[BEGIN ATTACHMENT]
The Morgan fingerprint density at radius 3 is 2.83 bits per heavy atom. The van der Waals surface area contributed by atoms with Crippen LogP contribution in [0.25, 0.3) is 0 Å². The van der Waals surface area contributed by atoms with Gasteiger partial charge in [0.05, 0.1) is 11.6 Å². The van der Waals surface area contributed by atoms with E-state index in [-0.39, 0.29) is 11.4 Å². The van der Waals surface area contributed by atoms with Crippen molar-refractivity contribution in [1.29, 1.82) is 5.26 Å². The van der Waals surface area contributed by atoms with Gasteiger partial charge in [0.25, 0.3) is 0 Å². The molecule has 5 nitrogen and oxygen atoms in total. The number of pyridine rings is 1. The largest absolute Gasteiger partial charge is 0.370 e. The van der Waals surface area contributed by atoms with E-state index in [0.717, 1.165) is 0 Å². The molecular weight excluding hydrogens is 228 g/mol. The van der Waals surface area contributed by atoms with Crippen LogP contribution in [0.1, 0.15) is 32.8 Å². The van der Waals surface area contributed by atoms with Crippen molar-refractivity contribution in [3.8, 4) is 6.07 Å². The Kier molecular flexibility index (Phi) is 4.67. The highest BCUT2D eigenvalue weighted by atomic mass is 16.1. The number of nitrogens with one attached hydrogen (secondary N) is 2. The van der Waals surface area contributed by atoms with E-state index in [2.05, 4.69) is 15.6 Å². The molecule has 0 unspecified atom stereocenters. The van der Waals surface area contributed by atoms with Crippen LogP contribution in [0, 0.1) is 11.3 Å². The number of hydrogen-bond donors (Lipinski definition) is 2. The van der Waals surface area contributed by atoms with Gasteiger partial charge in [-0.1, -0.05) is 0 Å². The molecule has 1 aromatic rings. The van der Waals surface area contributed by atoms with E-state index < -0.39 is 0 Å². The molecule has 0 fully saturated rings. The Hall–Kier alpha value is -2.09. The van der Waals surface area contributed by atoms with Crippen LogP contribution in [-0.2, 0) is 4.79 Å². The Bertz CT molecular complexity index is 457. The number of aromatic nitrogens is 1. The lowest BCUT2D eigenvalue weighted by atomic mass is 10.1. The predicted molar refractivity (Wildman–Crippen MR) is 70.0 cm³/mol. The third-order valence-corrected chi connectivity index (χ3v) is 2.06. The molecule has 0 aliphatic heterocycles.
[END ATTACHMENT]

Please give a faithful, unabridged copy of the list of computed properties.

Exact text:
The Morgan fingerprint density at radius 3 is 2.83 bits per heavy atom. The van der Waals surface area contributed by atoms with Crippen LogP contribution in [0.25, 0.3) is 0 Å². The van der Waals surface area contributed by atoms with Gasteiger partial charge in [0.05, 0.1) is 11.6 Å². The van der Waals surface area contributed by atoms with E-state index in [-0.39, 0.29) is 11.4 Å². The van der Waals surface area contributed by atoms with Crippen molar-refractivity contribution in [1.29, 1.82) is 5.26 Å². The van der Waals surface area contributed by atoms with Gasteiger partial charge in [0.25, 0.3) is 0 Å². The molecule has 5 nitrogen and oxygen atoms in total. The number of pyridine rings is 1. The largest absolute Gasteiger partial charge is 0.370 e. The van der Waals surface area contributed by atoms with E-state index in [0.717, 1.165) is 0 Å². The molecular weight excluding hydrogens is 228 g/mol. The van der Waals surface area contributed by atoms with Crippen LogP contribution in [0.1, 0.15) is 32.8 Å². The van der Waals surface area contributed by atoms with Crippen molar-refractivity contribution in [3.8, 4) is 6.07 Å². The Kier molecular flexibility index (Phi) is 4.67. The highest BCUT2D eigenvalue weighted by atomic mass is 16.1. The number of nitrogens with one attached hydrogen (secondary N) is 2. The van der Waals surface area contributed by atoms with E-state index in [2.05, 4.69) is 15.6 Å². The molecule has 0 unspecified atom stereocenters. The van der Waals surface area contributed by atoms with Crippen LogP contribution in [0, 0.1) is 11.3 Å². The number of hydrogen-bond donors (Lipinski definition) is 2. The van der Waals surface area contributed by atoms with Gasteiger partial charge in [-0.1, -0.05) is 0 Å². The molecule has 1 aromatic rings. The van der Waals surface area contributed by atoms with E-state index < -0.39 is 0 Å². The molecule has 0 fully saturated rings. The Hall–Kier alpha value is -2.09. The van der Waals surface area contributed by atoms with Crippen LogP contribution in [-0.2, 0) is 4.79 Å². The Bertz CT molecular complexity index is 457. The number of aromatic nitrogens is 1. The lowest BCUT2D eigenvalue weighted by atomic mass is 10.1. The predicted molar refractivity (Wildman–Crippen MR) is 70.0 cm³/mol. The third-order valence-corrected chi connectivity index (χ3v) is 2.06. The molecule has 0 aliphatic heterocycles.